Growing up in Liverpool, Paul Caslin had always had an interest in the arts and was determined to make a career out of it. What he couldn’t have expected in a million years, however, was that a chance phone call at work would change the trajectory of his life forever.
“I’d just started my first directing job in the world of TV production when we got a call from Def Jam records”, Paul explains, “They were looking for a young director to bring some fresh, new ideas to Rihanna’s Good Girl Gone Bad DVD shoot.”
It was 2007, shortly after the release of Rihanna’s Good Girl, Gone Bad album, which had featured smash hit singles Umbrella, Shut Up And Drive and Don’t Stop The Music and had debuted at #1 on the UK album chart. She was well on her way to superstardom, preparing to set out on an eighty-date world tour with the album – and Paul jumped at the opportunity to come along for the ride.
“I met with Rihanna and we hit it off,” he said, reminiscing of his first encounter with the star, “It’s important that you find out what makes the person tick and about their interests outside of music that help define them. I immersed myself in everything ‘Rihanna’ in the months leading up to the documentary!”
Despite having only recently left university, he wasn’t too intimidated by the prospect of working on such a huge project – or by the prospect of working with such a big star so early on in his career. For Paul, it was about making the most of the opportunity not just to start a career, but to develop his skills as a director in the process.
When asked about the things he learned during the DVD shoot, Paul said;
“I learned so much! Being thrown in at the deep end, and on my first job out of university to boot, meant that I had to think on my feet and try and adapt to any situation that was thrown at me.”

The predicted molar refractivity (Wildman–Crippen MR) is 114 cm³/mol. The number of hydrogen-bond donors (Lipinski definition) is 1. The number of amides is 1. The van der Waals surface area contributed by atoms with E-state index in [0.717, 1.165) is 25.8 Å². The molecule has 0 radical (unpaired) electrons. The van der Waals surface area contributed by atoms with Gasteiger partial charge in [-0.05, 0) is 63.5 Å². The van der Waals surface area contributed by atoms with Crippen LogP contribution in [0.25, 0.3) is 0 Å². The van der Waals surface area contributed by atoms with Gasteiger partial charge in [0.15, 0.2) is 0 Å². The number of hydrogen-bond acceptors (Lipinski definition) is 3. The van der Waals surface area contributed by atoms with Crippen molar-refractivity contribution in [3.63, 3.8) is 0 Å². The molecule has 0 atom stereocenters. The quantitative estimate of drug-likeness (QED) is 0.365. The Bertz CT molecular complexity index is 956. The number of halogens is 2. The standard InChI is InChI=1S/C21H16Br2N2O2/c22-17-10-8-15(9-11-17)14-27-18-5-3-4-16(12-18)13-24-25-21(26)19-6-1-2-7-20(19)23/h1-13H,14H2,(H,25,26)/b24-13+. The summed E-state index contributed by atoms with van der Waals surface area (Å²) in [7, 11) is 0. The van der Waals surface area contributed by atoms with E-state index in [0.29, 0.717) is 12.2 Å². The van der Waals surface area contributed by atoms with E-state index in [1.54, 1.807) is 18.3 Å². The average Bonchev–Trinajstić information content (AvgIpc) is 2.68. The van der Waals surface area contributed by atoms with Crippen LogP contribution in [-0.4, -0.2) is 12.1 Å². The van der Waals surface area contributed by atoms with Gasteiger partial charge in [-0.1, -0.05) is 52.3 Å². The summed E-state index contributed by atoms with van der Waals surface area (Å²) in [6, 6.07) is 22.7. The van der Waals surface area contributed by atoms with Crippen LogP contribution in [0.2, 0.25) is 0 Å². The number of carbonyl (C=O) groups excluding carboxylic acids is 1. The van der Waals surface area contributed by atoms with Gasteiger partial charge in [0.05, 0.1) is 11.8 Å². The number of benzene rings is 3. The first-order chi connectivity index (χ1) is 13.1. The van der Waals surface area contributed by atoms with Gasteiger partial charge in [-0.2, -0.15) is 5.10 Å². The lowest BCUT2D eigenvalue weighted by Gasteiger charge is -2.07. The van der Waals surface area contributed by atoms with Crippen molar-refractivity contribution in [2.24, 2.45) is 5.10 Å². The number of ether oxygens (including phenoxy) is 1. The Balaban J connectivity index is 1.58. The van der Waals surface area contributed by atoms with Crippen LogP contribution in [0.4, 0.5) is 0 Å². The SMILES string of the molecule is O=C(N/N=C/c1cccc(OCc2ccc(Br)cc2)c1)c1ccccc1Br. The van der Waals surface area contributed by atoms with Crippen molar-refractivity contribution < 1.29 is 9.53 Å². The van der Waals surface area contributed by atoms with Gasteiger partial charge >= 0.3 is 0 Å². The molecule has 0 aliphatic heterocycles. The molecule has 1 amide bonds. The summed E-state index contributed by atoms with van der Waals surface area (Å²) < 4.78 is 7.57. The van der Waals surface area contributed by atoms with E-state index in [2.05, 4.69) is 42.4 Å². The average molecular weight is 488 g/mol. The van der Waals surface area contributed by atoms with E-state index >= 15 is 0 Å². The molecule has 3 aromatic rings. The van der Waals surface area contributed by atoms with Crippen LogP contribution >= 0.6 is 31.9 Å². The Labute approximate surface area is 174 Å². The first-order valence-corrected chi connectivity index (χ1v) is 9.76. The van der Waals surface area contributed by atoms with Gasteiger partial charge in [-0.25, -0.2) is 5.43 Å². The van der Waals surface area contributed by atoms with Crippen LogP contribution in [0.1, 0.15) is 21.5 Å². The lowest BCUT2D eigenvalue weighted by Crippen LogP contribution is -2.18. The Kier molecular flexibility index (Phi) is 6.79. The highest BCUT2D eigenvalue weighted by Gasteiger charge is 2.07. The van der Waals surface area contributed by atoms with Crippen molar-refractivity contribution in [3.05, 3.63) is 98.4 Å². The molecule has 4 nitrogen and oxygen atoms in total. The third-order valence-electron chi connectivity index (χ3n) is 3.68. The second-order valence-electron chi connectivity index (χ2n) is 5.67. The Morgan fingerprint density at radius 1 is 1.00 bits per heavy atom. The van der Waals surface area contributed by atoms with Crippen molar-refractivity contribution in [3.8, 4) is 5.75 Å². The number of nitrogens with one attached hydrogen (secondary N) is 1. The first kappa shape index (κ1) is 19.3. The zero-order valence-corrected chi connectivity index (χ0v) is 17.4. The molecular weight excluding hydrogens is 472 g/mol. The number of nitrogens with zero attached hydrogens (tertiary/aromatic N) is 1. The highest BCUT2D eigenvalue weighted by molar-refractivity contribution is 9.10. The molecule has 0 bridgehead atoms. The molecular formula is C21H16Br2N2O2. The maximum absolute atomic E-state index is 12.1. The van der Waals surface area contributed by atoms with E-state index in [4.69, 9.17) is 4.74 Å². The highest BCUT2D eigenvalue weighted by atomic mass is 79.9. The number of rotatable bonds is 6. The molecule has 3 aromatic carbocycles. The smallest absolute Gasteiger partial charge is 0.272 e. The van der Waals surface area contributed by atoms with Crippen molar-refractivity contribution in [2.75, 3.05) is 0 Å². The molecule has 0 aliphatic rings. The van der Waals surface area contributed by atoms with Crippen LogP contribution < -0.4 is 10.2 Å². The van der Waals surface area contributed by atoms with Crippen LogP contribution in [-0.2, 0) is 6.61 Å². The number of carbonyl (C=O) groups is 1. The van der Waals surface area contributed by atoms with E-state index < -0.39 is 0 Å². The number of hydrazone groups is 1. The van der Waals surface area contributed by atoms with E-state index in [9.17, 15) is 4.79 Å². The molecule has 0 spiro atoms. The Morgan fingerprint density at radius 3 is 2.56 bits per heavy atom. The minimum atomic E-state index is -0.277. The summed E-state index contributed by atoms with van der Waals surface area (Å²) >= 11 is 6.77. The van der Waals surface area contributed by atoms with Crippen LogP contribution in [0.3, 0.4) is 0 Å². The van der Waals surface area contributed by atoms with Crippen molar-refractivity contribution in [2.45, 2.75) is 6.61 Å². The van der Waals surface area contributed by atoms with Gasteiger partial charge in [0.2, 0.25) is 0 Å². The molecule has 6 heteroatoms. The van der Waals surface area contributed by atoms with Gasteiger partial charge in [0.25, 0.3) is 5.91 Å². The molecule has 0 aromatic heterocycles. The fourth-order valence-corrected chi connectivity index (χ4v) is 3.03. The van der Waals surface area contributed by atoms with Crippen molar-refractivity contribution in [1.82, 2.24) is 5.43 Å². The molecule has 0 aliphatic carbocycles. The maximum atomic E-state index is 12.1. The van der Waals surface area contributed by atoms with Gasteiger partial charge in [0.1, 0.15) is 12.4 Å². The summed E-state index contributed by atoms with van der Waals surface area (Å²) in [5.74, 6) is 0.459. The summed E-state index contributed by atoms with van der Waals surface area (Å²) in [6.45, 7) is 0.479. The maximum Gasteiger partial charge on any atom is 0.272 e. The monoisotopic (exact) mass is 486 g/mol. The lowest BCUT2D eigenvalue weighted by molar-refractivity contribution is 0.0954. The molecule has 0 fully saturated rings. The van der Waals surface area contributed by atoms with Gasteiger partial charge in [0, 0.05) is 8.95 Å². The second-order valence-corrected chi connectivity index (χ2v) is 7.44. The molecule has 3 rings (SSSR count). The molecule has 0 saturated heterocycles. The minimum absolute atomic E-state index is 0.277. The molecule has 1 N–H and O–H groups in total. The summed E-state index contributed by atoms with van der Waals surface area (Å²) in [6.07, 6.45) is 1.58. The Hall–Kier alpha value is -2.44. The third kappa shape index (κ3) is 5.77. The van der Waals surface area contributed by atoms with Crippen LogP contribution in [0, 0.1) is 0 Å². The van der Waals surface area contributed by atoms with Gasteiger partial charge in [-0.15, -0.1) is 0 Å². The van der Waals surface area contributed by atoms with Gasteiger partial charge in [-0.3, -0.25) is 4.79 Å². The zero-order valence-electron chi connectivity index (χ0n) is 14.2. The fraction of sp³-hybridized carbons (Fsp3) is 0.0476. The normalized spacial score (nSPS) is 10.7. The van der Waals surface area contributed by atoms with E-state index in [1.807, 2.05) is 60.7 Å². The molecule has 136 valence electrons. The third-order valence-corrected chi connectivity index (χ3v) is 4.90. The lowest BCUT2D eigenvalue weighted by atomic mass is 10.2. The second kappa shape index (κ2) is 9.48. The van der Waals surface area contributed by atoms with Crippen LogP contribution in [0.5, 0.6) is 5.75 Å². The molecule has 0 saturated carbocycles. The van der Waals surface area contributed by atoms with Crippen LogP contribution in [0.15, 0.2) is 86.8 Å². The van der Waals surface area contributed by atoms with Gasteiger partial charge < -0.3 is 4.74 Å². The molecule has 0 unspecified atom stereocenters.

“Following my intuition and trusting my own judgment helped me navigate the creative process and deliver an end product that Rihanna and her fans were happy with.”
It wasn’t just Rihanna and her fans that were happy with the DVD when it was released in the June of 2008. Good Girl, Gone Bad was met with wide acclaim and made it into the top ten of the DVD charts in nine countries, including the number one spot in both Switzerland and Austria. The film had gone truly worldwide in the months following the release, and yet there was still another exciting accolade to come – one which Paul himself couldn’t quite believe at first.
“I’ll never forget the day that I was on the London underground and my producer John Paveley called me,” Paul says, recalling the moment that he received the good news.
“The funny thing was that he only managed to say ‘We are going to the Grammys!’ before I lost signal. I had to wait for what felt like the longest ten minutes of my life to regain signal and call him back to find out what had actually happened!”
Good Girl, Gone Bad had been nominated for the award for Best Long-Form Music Video at the 51st Annual Grammy Awards, an achievement far beyond anything Paul would ever have expected so early on his career.
“I couldn’t believe it… growing up in Liverpool, you never dream of being nominated or attending the Grammys. It was an amazing feeling.”
In the years since, Paul has gone on to work as a creative director for MTV, having left his home in the United Kingdom to pursue his career in Los Angeles. Over the last thirteen years, he has worked with everyone from Justin Bieber to Camila Cabello on a number of exciting and innovative projects – though he still holds fond memories of his career-defining work with Rihanna all the way back in 2007.
“Rihanna has such a big personality and isn’t afraid to say what she thinks, but that’s one of the things I most admire about her and the way she likes to work”, he said, when asked if working with a huge star like Rihanna at such an early stage in his career had ever left him feeling intimidated. Paul’s time with Rihanna continues to influence his work with music’s biggest stars today.
“I always find that popstars just want you to be honest with them and tell them like it is. They have so many people constantly agreeing with them that sometimes they just want a reality check and for you to be real with them.”
“My favorite moment of making Good Girl, Gone Bad was watching it back with Rihanna afterwards – being able to relive it with her and see it from her perspective.”
“I wouldn’t be where I am today without her, so she will always be special to me.”